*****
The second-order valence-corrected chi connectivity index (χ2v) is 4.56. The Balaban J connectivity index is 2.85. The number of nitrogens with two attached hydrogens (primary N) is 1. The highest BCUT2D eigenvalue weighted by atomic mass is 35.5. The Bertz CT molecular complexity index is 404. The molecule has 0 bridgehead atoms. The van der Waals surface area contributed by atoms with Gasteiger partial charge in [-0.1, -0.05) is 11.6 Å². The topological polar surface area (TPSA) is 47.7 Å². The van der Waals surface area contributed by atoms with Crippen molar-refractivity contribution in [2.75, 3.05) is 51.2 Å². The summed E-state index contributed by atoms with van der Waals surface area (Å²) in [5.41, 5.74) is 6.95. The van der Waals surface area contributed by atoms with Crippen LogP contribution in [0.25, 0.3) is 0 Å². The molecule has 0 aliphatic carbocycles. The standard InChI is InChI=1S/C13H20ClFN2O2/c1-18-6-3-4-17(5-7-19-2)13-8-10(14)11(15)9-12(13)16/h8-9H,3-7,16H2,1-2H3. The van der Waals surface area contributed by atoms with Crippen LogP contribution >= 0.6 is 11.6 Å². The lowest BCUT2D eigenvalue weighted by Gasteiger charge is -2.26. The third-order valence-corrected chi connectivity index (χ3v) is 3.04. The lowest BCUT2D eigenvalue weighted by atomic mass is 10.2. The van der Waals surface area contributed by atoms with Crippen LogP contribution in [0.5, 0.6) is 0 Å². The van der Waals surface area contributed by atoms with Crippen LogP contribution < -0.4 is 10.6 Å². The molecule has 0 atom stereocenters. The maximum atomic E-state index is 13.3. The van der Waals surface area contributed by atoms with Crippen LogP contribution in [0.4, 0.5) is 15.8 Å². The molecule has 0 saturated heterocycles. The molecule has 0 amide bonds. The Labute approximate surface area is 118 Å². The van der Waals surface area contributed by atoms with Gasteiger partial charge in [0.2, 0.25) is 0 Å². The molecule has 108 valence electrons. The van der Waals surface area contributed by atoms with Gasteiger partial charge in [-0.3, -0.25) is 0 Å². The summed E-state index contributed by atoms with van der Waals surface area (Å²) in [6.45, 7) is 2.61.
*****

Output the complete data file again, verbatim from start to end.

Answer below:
The second-order valence-corrected chi connectivity index (χ2v) is 4.56. The Balaban J connectivity index is 2.85. The number of nitrogens with two attached hydrogens (primary N) is 1. The highest BCUT2D eigenvalue weighted by atomic mass is 35.5. The Bertz CT molecular complexity index is 404. The molecule has 0 bridgehead atoms. The van der Waals surface area contributed by atoms with Gasteiger partial charge in [-0.1, -0.05) is 11.6 Å². The topological polar surface area (TPSA) is 47.7 Å². The van der Waals surface area contributed by atoms with Crippen molar-refractivity contribution in [2.75, 3.05) is 51.2 Å². The summed E-state index contributed by atoms with van der Waals surface area (Å²) in [5.41, 5.74) is 6.95. The van der Waals surface area contributed by atoms with Crippen LogP contribution in [0.25, 0.3) is 0 Å². The molecule has 0 aliphatic carbocycles. The standard InChI is InChI=1S/C13H20ClFN2O2/c1-18-6-3-4-17(5-7-19-2)13-8-10(14)11(15)9-12(13)16/h8-9H,3-7,16H2,1-2H3. The van der Waals surface area contributed by atoms with Crippen LogP contribution >= 0.6 is 11.6 Å². The lowest BCUT2D eigenvalue weighted by Gasteiger charge is -2.26. The third-order valence-corrected chi connectivity index (χ3v) is 3.04. The lowest BCUT2D eigenvalue weighted by atomic mass is 10.2. The van der Waals surface area contributed by atoms with Crippen LogP contribution in [0.5, 0.6) is 0 Å². The van der Waals surface area contributed by atoms with Crippen LogP contribution < -0.4 is 10.6 Å². The molecule has 0 atom stereocenters. The maximum atomic E-state index is 13.3. The van der Waals surface area contributed by atoms with Crippen LogP contribution in [0.4, 0.5) is 15.8 Å². The molecule has 0 saturated heterocycles. The molecule has 0 amide bonds. The Labute approximate surface area is 118 Å². The van der Waals surface area contributed by atoms with Gasteiger partial charge in [0.2, 0.25) is 0 Å². The molecule has 108 valence electrons. The van der Waals surface area contributed by atoms with Gasteiger partial charge in [-0.3, -0.25) is 0 Å². The summed E-state index contributed by atoms with van der Waals surface area (Å²) in [6.45, 7) is 2.61.